The Doug Ford government in Ontario is now 0 for 2 in its bid to stop a youth-led climate lawsuit from going to a full court hearing.
Ecojustice calls the decision a “historic legal victory” and a “Canadian first” in a release republished by Orillia Matters and Newmarket Today, the “first of its kind to clear key procedural hurdles and move full steam ahead toward a full hearing on its merits.”
“VICTORY,” Ecojustice tweeted Friday. “A court has denied the Ontario government’s second attempt to shut down Mathur et. al. v. Her Majesty in Right of Ontario.”
Filed in November 2019, the lawsuit challenges the government for adopting the Cap and Trade Cancellation Act in 2018. The bill “repealed what were considered to be relatively strong greenhouse gas reduction targets for 2020, 2030, and 2050,” Ecojustice explained at the time. “The government then replaced these targets with a single, significantly weaker 2030 target.”
It’s taken a while. But Thursday’s “landmark ruling” by Ontario’s Divisional Court “marked the first time in history a Canadian court has ruled climate change can threaten Canadians’ fundamental rights,” the Toronto-based legal charity explains. “It further affirmed that citizens have the ability to challenge a government’s climate actions under the Charter of Rights and Freedoms.”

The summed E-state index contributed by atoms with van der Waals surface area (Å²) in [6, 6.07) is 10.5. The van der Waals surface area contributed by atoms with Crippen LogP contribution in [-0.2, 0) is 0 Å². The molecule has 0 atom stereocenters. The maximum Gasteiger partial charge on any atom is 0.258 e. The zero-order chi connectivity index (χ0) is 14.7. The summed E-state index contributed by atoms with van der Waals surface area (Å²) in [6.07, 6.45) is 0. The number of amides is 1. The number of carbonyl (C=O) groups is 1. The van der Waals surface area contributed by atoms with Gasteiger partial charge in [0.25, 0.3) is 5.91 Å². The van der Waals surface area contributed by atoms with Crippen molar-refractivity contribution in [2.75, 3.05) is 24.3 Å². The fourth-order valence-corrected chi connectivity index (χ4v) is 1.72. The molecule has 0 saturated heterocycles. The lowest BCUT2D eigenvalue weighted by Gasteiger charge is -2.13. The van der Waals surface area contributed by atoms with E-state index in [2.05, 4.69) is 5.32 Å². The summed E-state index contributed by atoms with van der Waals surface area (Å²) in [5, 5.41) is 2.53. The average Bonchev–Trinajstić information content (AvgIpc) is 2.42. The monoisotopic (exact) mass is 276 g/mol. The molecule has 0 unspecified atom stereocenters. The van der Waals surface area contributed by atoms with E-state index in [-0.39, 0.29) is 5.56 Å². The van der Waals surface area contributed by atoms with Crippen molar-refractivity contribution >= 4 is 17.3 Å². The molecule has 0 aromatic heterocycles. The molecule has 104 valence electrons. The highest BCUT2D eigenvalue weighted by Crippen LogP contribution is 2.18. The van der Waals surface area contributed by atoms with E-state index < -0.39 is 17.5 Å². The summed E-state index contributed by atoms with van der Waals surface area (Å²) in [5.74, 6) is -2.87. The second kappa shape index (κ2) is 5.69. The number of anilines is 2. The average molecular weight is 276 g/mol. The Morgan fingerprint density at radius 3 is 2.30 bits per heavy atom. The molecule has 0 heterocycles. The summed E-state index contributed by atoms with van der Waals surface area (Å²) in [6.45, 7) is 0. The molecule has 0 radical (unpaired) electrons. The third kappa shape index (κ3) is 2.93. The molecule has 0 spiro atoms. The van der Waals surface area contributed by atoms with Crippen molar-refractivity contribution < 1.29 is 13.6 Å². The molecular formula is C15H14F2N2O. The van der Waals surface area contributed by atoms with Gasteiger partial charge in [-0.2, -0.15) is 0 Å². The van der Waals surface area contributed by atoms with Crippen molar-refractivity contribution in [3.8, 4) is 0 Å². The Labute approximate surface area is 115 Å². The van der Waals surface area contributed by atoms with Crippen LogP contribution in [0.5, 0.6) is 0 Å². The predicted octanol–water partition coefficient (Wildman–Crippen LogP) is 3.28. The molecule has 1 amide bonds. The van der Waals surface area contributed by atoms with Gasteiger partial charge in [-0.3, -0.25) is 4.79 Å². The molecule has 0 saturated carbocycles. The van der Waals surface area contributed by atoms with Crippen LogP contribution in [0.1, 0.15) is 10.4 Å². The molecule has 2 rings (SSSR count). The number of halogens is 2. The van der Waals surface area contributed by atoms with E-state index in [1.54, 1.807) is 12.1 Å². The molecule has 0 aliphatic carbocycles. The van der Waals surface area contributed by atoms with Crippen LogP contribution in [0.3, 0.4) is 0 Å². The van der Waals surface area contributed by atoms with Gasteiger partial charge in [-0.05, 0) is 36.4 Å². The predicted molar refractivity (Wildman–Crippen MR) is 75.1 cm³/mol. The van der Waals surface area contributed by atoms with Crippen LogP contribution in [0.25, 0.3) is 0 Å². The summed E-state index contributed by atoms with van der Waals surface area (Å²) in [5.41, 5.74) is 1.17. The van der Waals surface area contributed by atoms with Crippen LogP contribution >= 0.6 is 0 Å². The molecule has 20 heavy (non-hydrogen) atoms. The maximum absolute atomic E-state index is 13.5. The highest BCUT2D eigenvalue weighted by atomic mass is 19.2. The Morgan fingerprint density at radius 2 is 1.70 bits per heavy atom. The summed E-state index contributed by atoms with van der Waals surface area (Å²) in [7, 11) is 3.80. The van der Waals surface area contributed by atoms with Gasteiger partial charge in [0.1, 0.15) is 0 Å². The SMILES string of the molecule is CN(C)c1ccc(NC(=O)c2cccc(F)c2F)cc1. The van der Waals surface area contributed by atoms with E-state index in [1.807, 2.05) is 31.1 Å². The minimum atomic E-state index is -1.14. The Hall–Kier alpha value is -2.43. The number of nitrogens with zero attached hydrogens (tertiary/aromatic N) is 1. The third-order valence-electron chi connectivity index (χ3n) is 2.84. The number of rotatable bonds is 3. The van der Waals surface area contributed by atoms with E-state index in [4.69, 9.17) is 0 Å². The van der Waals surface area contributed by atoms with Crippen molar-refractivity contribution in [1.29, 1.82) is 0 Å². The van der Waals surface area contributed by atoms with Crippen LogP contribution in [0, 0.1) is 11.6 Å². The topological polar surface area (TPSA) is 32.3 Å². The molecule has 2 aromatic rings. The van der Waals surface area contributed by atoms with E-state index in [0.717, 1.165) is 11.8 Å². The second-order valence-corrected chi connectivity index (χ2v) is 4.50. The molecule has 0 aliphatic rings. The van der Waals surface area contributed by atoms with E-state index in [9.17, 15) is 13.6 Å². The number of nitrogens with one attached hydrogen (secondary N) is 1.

The Divisional Court’s dismissal of the province’s legal challenge “is significant. It means this important youth-led climate lawsuit will be heard on its merits by a Canadian court,” said Ecojustice lawyer Danielle Gallant. “Alex, Beze, Madison, Shaelyn, Shelby, Sophia, and Zoe are already making history as climate leaders. Now, they will get their day in court to plead their case, which could lead to even stronger legal precedents that hold governments to account for taking climate action and protecting our fundamental rights.”
“I am relieved the courts recognize the significance of our climate case and that we will be allowed to move ahead with this lawsuit,” said Shaelyn Wabegijig of Peterborough, one of the seven youth applicants, who grew up in Rama First Nation.
“As a young person, I worry about how the climate crisis will affect us every day. I see the way the world around me is rapidly changing. I hear from Elders about how things used to be, and it makes me sad to think about all we’ve lost. But it also makes me determined to take action for all our relations and future generations.”